Toy Parrot Improves Mood and Behavior in Alzheimer's Patient

This article is about Alzheimer's disease,Pete the Repeat Parrot, and my mother Dotty who lived with Alzheimer's disease.He might not look like much in the image (see image at the bottom of this article); but he is powerful and will provide you with hours of stress free respite. Most caregivers assume this parrot won't work for them. In almost every case, over 900 caregivers, it worked. You might pay about $20 for one hour of respite care. You can buy this parrot for around $20. By my own estimate this parrot provided me with about 3,000 hours of respite care at a cost of less thanone cent (.006) per hour.By Bob DeMarcoAlzheimer's Reading RoomI'll start by mentioning, I tried to determine if their was any other variable that could be causing the behavior and mood improvement in my mother. As far as I could tell, the only thing that changed was the purposeful introduction of Pete the Repeat Parrot into our lives.For those of you that know me from this blog, you know that I was always trying to do things that improved my mother's behavior and interaction with others and me.For the most part, everything I tried came from simple observations, or from something that I read and then reconnoitered to make it work in an Alzheimer's filled environment.In the case of Pete the Parrot is was part design but mostly luck.Please read this article also -The Best Alzheimer's Caregiver Tool of Them All, HarveyMy mother loved greeting cards that sang and/or shook. We had the...
Source: Alzheimer's Reading Room, The - Category: Neurology Tags: alzheimer's patient Alzheimer's Reading Room alzheimer's toy best talking parrot harvey health memory loss Source Type: blogs

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Publication date: August 2018Source: Alzheimer's &Dementia, Volume 14, Issue 8Author(s):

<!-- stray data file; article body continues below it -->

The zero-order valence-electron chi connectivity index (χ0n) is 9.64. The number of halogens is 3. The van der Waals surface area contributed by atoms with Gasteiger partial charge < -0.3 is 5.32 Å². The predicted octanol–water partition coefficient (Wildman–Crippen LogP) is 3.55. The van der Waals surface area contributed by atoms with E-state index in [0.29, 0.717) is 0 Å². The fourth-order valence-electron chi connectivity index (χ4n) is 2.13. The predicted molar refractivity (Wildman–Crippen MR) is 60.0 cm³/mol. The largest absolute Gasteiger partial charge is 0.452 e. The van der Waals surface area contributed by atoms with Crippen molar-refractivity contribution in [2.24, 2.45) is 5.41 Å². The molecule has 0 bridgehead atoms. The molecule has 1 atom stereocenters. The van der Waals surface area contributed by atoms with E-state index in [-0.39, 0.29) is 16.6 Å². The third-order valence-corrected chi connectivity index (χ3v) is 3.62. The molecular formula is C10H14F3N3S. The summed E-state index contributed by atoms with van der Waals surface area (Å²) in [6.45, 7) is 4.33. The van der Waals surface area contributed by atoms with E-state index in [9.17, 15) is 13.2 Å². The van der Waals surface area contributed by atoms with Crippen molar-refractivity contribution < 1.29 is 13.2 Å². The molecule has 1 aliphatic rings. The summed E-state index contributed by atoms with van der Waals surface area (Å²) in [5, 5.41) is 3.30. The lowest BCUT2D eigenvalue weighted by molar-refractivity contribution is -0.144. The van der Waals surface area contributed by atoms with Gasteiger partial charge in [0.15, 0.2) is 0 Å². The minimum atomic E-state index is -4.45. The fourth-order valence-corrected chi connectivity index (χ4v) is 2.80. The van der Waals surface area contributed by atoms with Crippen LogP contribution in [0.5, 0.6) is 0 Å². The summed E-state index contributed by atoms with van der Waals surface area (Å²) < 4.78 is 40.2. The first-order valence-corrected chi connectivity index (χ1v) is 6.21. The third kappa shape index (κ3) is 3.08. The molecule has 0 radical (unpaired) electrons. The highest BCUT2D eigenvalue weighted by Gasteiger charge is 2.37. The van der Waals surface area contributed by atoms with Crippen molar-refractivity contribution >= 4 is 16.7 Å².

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Publication date: August 2018Source: Alzheimer's &Dementia, Volume 14, Issue 8Author(s):
Source: Alzheimer's and Dementia: The Journal of the Alzheimer's Association - Category: Geriatrics Source Type: research
Publication date: August 2018Source: Alzheimer's &Dementia, Volume 14, Issue 8Author(s):
Source: Alzheimer's and Dementia: The Journal of the Alzheimer's Association - Category: Geriatrics Source Type: research
Publication date: August 2018Source: Alzheimer's &Dementia, Volume 14, Issue 8Author(s):
Source: Alzheimer's and Dementia: The Journal of the Alzheimer's Association - Category: Geriatrics Source Type: research
Alzheimer's caregivers often confuse the difference between short term memory loss and memories.Dementia patients lose their ability to remember new information and experiences. This happens because they can no longer store new memories in their brain.On the other hand,dementia patients remain full of memories. These memories were stored in their brain long before the onset of Alzheimer's disease.Topic -How to Reduce Caregiver StressBy Bob DeMarcoAlzheimer's Reading RoomSubscribe to the Alzheimer's Reading RoomEmail:A simple example. My mother was already in the moderate to severe stages of dementia. One night while we wer...
Source: Alzheimer's Reading Room, The - Category: Neurology Tags: alzheimer's care Alzheimer's Dementia care of dementia patients at home caregiving dementia care dementia help for caregivers family caregiving memory care ‪ ‎alzheimer's disease‬ Source Type: blogs
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